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2521a AdmGuide_Adoption of Instructional and Library Media Materials

The legal responsibility for instructional materials used in the School District rests ultimately with the Board.
Responsibility for selection of instructional materials shall, however, be delegated to the professionally trained staff
employed by the school system.
Selection of instructional materials may involve many people: principals, librarians, teachers, media specialists,
parents, community members and students.
When selecting instructional materials for use in the schools, consideration shall be given to the following
objectives to:
    A. Promote and to provide materials that will enrich and support the curriculum taking into consideration the
        varied interests, abilities and maturity levels of the students served
    B. Provide materials that will stimulate growth in factual knowledge, literary appreciation, aesthetic values and
        ethical standards
    C. Provide a background of information which will enable students to make intelligent judgments in their daily
    D. Provide materials representative of the many religious, ethnic, and cultural groups and their contributions to
        our American heritage
    E. Provide materials of the highest quality in order to assure a comprehensive collection appropriate for users of
        the library media centers
Specific instructional materials selection guidelines shall be developed by the administration.
As part of the process of the Board's adoption of instructional and library media materials, all materials produced or
purchased will be examined for racial, ethnic, or religious bias. Assurance that the role of minority groups is
presented with integrity, the selection of written material shall not discriminate on the basis of sex, race, national
origin, ancestry, creed, pregnancy, marital or parental status, sexual orientation or physical, mental, emotional or
learning disability. Where differences of opinion exist, part of the adoption process will be to assure that all sides of
an issue are treated fairly and objectively.
School library media specialists are responsible for the review, evaluation, and selection of the school library media
collection. They are guided by the district-level selection policy approved by the school board. Library media
specialists work cooperatively with administrators and teachers to provide resources, which represent diverse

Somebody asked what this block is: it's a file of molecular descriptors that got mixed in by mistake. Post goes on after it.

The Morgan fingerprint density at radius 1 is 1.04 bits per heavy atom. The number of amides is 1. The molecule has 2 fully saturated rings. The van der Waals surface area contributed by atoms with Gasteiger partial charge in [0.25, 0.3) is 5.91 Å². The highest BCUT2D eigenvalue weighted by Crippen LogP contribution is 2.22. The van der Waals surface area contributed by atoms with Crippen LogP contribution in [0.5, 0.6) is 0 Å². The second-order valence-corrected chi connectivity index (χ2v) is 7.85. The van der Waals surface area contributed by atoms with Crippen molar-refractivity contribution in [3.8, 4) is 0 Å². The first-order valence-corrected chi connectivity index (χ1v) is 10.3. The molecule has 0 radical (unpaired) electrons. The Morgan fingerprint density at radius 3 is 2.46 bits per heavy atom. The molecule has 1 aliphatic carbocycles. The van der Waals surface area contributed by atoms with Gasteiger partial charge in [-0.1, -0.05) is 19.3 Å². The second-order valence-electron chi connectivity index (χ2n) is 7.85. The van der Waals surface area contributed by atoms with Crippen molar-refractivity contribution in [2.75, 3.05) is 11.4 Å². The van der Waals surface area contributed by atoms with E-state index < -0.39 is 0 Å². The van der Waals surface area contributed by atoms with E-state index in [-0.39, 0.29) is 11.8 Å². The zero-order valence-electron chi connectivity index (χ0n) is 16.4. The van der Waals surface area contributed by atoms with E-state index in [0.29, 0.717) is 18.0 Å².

points of view, stimulate growth in thinking skills, and promote the overall educational program. Library media
collections are developed to meet both curricular and personal needs. To ensure that these needs are met, library
media specialists apply selection criteria and use recommended selection tools. All purchases, including gifts,
should meet the same selection standards.
The Wauwatosa School District will provide a wide range of instructional resources in its library media centers and
classrooms on all levels of difficulty, with diversity of appeal, and different points of view, in accordance with
Section 121.02(h) of the Wisconsin State Statutes.
This selection policy reflects the philosophy and goals of the school system and supports the principles of
intellectual freedom described in Information Power: Guidelines for School Library Media Programs, the Library Bill
of Rights (ALA), Students' Right to Read (NCTE), and other position statements on intellectual freedom from the
American Library Association and the American Association of School Librarians.
Collection Development
The school library media program is an integral part of the instructional process. As part of the instructional
process, collection development is based upon the belief that all students, teachers, administrators, and support
staff should have open access to all forms of information relevant to learning and teaching the curriculum. To
ensure access to quality library media collections, a systematic process for assessing and building library media
collections is essential.
Collection development is an ongoing process with no real beginning or end. It identifies strengths and weaknesses
of library media collections in terms of student and staff needs. Library media collections meet the informational
needs of the curriculum as well as independent reading and viewing needs of students and staff. The three
components involved in the collection development process are:
    A. Analysis of the School Community
        In order to be responsive to the unique needs of each school, a collection development process must be
        based upon an analysis of student needs at that particular school. There will be some similarities among
        library media collections across the district, but the profile provided by this analysis will ensure that the
        specific needs of each school are addressed.
    B. Assessment of the Library Media Collection
        Collection assessment is needed to determine the quality of the existing library media collection. It is an